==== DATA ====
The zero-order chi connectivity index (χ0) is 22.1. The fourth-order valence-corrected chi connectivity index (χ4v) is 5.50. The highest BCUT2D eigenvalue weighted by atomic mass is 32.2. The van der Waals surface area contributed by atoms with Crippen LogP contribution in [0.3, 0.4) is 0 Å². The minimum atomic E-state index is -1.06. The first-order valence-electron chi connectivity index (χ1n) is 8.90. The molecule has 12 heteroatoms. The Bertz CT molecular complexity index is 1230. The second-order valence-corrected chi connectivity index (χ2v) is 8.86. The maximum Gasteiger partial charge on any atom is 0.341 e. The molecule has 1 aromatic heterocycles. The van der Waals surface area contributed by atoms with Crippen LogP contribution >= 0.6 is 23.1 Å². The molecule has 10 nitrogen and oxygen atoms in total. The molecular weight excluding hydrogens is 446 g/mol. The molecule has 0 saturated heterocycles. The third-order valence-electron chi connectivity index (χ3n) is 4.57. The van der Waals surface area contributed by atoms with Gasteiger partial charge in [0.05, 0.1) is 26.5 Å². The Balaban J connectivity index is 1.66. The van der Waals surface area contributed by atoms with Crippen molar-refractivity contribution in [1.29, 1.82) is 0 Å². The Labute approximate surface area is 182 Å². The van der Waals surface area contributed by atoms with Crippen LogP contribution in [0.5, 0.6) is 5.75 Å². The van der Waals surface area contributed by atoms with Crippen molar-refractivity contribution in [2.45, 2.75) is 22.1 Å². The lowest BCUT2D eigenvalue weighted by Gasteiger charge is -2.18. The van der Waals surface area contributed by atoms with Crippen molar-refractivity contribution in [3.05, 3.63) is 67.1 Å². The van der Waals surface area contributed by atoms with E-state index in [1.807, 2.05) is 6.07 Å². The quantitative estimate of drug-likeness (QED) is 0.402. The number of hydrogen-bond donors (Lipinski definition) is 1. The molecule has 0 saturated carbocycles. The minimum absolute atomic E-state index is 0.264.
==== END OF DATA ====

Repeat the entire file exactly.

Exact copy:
The zero-order chi connectivity index (χ0) is 22.1. The fourth-order valence-corrected chi connectivity index (χ4v) is 5.50. The highest BCUT2D eigenvalue weighted by atomic mass is 32.2. The van der Waals surface area contributed by atoms with Crippen LogP contribution in [0.3, 0.4) is 0 Å². The minimum atomic E-state index is -1.06. The first-order valence-electron chi connectivity index (χ1n) is 8.90. The molecule has 12 heteroatoms. The Bertz CT molecular complexity index is 1230. The second-order valence-corrected chi connectivity index (χ2v) is 8.86. The maximum Gasteiger partial charge on any atom is 0.341 e. The molecule has 1 aromatic heterocycles. The van der Waals surface area contributed by atoms with Crippen LogP contribution >= 0.6 is 23.1 Å². The molecule has 10 nitrogen and oxygen atoms in total. The molecular weight excluding hydrogens is 446 g/mol. The molecule has 0 saturated heterocycles. The third-order valence-electron chi connectivity index (χ3n) is 4.57. The van der Waals surface area contributed by atoms with Gasteiger partial charge in [0.05, 0.1) is 26.5 Å². The Balaban J connectivity index is 1.66. The van der Waals surface area contributed by atoms with Crippen molar-refractivity contribution in [1.29, 1.82) is 0 Å². The Labute approximate surface area is 182 Å². The van der Waals surface area contributed by atoms with Crippen LogP contribution in [0.5, 0.6) is 5.75 Å². The van der Waals surface area contributed by atoms with Crippen molar-refractivity contribution in [2.45, 2.75) is 22.1 Å². The lowest BCUT2D eigenvalue weighted by Gasteiger charge is -2.18. The van der Waals surface area contributed by atoms with Crippen molar-refractivity contribution in [3.05, 3.63) is 67.1 Å². The van der Waals surface area contributed by atoms with E-state index in [1.807, 2.05) is 6.07 Å². The quantitative estimate of drug-likeness (QED) is 0.402. The number of hydrogen-bond donors (Lipinski definition) is 1. The molecule has 0 saturated carbocycles. The minimum absolute atomic E-state index is 0.264.